Troye Sivan’s billion-strong YouTube channel was just the beginning of nearly a decade in the spotlight. The Australian singer, who has a dozen hit singles to his name, has grown into a modern multi-hyphenate walking in a fashion show for Rihanna, and conquering tv and movies, including new roles on HBO drama The Idol and in the Paramount+ film Three Months.
For Sivan, who joins Spotify for Artists' Kim Taylor Bennett on our Best Advice podcast, some of the most important lessons he’s learned have come from his start. “That YouTube time was really, really informative for me as a person and as an artist,” he says, emphasizing how clutch it is to create for yourself first no matter how famous you get.
Listen to his full episode here, and read on for some of his key takeaways.
Me, Myself, and I
“Do as much as you possibly can by yourself,” Sivan advises new artists. “Don’t assume that because you’re getting signed there’s going to be this crazy infrastructure to make you a star overnight. In a dream scenario, you’re already coming to the label with some sort of pull behind you. I had my YouTube audience, so that made the label trust me more than somebody they had completely plucked out of obscurity. That leeway that I had was super important.”
“The ultimate development deal, in my eyes, is to do one with yourself,” he would tell an artist on the cusp of uploading their first song. “Take this time to really, really learn about what resonates.”
That idea even extends to how Sivan kickstarts his songwriting process. “My little trick that I do is say to myself that this never has to come out,” he explains. “You create that little safety for yourself [that] allows you to just write what you actually want to write… Try it. [Say,] ‘I’m going to write literally as if this is my diary,’ and just see what happens. Who knows? Maybe you’ll hate it and decide that it was way too much and throw it away. But in my experience, I have never done that. I always end up putting it out.”
Work With People You Love
Friend and collaborator Ariana Grande gave him advice that works both on the road and off. “She said you have to actually like your band and your crew. Hire people, of course, because they’re talented, but they have to be good people. For a lot of artists, touring can be some of the darkest times in their personal life. It’s a strange lifestyle.”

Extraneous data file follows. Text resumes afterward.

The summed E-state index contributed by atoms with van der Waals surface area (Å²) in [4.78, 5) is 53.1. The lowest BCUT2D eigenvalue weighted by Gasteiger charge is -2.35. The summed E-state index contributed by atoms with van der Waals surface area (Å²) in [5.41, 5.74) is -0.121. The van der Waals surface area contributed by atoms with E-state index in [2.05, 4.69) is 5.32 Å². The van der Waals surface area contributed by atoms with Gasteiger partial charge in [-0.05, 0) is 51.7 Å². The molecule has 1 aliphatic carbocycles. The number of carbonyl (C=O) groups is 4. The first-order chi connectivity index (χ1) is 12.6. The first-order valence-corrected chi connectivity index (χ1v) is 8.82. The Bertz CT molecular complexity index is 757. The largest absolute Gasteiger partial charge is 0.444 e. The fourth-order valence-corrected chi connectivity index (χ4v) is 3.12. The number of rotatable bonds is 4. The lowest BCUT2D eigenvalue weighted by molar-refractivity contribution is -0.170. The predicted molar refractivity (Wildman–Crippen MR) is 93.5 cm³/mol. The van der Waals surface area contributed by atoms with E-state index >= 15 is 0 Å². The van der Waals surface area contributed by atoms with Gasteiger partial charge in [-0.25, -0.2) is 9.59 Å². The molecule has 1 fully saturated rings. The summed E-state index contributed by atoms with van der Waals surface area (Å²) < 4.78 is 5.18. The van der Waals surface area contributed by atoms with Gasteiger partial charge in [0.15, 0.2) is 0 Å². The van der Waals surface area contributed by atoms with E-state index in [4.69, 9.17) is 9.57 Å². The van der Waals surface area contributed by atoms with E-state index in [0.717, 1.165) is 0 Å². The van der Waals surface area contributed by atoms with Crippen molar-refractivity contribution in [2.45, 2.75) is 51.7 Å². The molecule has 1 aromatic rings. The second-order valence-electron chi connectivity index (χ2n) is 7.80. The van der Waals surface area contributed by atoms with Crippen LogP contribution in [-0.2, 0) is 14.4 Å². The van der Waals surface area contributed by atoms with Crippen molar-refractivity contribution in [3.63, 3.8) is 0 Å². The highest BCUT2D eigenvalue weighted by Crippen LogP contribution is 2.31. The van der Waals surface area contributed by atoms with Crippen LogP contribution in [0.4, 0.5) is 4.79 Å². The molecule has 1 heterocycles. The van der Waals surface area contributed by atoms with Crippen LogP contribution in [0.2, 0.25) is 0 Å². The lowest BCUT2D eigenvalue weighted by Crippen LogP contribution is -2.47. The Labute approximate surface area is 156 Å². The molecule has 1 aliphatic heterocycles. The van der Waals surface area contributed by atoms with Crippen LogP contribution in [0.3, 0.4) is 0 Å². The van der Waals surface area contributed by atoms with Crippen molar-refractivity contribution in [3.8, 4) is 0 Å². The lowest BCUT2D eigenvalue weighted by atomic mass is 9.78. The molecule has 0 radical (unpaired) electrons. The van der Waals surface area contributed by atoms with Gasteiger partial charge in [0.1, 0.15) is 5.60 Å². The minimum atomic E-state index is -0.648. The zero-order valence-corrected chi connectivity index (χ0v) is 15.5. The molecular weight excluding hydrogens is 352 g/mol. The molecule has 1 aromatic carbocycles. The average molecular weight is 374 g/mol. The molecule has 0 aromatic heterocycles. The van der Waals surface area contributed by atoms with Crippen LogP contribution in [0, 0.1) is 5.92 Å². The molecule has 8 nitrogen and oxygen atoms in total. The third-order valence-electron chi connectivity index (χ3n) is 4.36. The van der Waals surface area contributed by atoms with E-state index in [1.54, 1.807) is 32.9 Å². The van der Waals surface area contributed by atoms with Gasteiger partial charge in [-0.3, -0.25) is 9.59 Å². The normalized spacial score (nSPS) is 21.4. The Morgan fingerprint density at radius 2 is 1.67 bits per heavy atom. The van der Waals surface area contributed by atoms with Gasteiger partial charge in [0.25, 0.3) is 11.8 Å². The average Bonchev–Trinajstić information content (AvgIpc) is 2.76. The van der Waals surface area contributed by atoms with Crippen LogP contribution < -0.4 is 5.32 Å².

“You can trust your judgment of character,” he adds. “So [find] good people that believe in you and truly have your best interest at heart. You don’t want to play the short game. You want to be in this a long time.”
"Having a song that's blowing up on TikTok or YouTube, you sort of become fresh meat," he says, directing advice to up-and-comers grinding out social content a decade after he tested his mettle on YouTube. "If that happens to you, that's awesome. But make sure that you like the people that you are meeting, because the whole world is going to open up to you. And it's either gonna open up to you for five minutes or it's gonna open up to you for a really, really long career… I think those early decisions about the people you surround yourself with [are] what's gonna make the difference."
Don’t Get a Big Head
Sivan’s mom is surely proud of all of his success, but she’d never cosign being impolite. “If she were to see me being rude to someone in… any environment, she would just be so pissed off, like her work was all for nothing. I’ve met too many people who are at the top of their game who are lovely to justify anything else,” says Sivan, who cites kindness from costars including Nicole Kidman, Hugh Jackman, and the Weeknd.
“If you’re liked and respected by the people you work with, you’re going to get much more done anyway.”